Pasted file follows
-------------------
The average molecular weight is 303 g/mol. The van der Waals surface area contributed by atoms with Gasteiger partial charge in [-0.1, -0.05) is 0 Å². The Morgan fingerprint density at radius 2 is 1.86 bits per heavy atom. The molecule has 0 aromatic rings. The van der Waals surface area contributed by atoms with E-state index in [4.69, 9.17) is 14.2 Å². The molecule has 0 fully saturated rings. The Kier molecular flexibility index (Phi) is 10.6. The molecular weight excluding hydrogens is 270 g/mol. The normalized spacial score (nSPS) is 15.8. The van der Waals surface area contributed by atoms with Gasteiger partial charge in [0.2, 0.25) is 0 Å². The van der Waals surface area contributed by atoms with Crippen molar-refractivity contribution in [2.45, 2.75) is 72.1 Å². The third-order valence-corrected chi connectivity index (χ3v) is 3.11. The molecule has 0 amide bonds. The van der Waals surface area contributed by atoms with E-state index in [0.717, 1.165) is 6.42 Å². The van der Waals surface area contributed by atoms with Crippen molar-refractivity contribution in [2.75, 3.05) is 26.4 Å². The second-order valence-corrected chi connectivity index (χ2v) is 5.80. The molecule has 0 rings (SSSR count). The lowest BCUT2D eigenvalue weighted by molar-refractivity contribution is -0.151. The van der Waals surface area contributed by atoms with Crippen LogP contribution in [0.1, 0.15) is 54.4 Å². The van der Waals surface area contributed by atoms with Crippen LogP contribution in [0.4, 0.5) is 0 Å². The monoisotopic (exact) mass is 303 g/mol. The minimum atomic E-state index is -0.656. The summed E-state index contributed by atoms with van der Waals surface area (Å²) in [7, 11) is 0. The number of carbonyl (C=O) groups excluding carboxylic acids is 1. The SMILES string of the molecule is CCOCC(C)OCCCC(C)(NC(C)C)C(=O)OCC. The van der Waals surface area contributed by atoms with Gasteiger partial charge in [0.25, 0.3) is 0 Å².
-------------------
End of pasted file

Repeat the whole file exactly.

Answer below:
The average molecular weight is 303 g/mol. The van der Waals surface area contributed by atoms with Gasteiger partial charge in [-0.1, -0.05) is 0 Å². The Morgan fingerprint density at radius 2 is 1.86 bits per heavy atom. The molecule has 0 aromatic rings. The van der Waals surface area contributed by atoms with E-state index in [4.69, 9.17) is 14.2 Å². The molecule has 0 fully saturated rings. The Kier molecular flexibility index (Phi) is 10.6. The molecular weight excluding hydrogens is 270 g/mol. The normalized spacial score (nSPS) is 15.8. The van der Waals surface area contributed by atoms with Gasteiger partial charge in [0.2, 0.25) is 0 Å². The van der Waals surface area contributed by atoms with Crippen molar-refractivity contribution in [2.45, 2.75) is 72.1 Å². The third-order valence-corrected chi connectivity index (χ3v) is 3.11. The molecule has 0 amide bonds. The van der Waals surface area contributed by atoms with E-state index in [0.717, 1.165) is 6.42 Å². The van der Waals surface area contributed by atoms with Crippen molar-refractivity contribution in [2.75, 3.05) is 26.4 Å². The second-order valence-corrected chi connectivity index (χ2v) is 5.80. The molecule has 0 rings (SSSR count). The lowest BCUT2D eigenvalue weighted by molar-refractivity contribution is -0.151. The van der Waals surface area contributed by atoms with Crippen LogP contribution in [0.1, 0.15) is 54.4 Å². The van der Waals surface area contributed by atoms with Crippen LogP contribution in [0.4, 0.5) is 0 Å². The monoisotopic (exact) mass is 303 g/mol. The minimum atomic E-state index is -0.656. The summed E-state index contributed by atoms with van der Waals surface area (Å²) in [7, 11) is 0. The number of carbonyl (C=O) groups excluding carboxylic acids is 1. The SMILES string of the molecule is CCOCC(C)OCCCC(C)(NC(C)C)C(=O)OCC. The van der Waals surface area contributed by atoms with Gasteiger partial charge in [0.25, 0.3) is 0 Å².